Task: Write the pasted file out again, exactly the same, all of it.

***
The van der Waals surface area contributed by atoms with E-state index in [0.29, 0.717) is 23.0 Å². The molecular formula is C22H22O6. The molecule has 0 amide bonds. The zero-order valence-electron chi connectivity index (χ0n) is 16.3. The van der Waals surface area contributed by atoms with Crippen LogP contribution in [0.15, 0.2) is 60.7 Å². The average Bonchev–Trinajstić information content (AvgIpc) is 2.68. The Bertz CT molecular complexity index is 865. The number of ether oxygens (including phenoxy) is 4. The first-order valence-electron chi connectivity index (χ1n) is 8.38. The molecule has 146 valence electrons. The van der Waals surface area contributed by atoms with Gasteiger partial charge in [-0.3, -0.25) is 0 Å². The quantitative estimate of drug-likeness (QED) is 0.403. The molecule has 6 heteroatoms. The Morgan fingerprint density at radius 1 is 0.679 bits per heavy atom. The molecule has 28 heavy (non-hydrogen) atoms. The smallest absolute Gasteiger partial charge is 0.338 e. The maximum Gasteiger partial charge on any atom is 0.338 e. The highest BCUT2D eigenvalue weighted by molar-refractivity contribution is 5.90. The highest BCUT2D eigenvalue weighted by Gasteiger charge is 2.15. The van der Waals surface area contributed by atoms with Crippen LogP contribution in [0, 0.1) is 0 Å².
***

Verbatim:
The van der Waals surface area contributed by atoms with E-state index in [0.29, 0.717) is 23.0 Å². The molecular formula is C22H22O6. The molecule has 0 amide bonds. The zero-order valence-electron chi connectivity index (χ0n) is 16.3. The van der Waals surface area contributed by atoms with Crippen LogP contribution in [0.15, 0.2) is 60.7 Å². The average Bonchev–Trinajstić information content (AvgIpc) is 2.68. The Bertz CT molecular complexity index is 865. The number of ether oxygens (including phenoxy) is 4. The first-order valence-electron chi connectivity index (χ1n) is 8.38. The molecule has 146 valence electrons. The van der Waals surface area contributed by atoms with Gasteiger partial charge in [-0.3, -0.25) is 0 Å². The quantitative estimate of drug-likeness (QED) is 0.403. The molecule has 6 heteroatoms. The Morgan fingerprint density at radius 1 is 0.679 bits per heavy atom. The molecule has 28 heavy (non-hydrogen) atoms. The smallest absolute Gasteiger partial charge is 0.338 e. The maximum Gasteiger partial charge on any atom is 0.338 e. The highest BCUT2D eigenvalue weighted by molar-refractivity contribution is 5.90. The highest BCUT2D eigenvalue weighted by Gasteiger charge is 2.15. The van der Waals surface area contributed by atoms with Crippen LogP contribution in [0, 0.1) is 0 Å².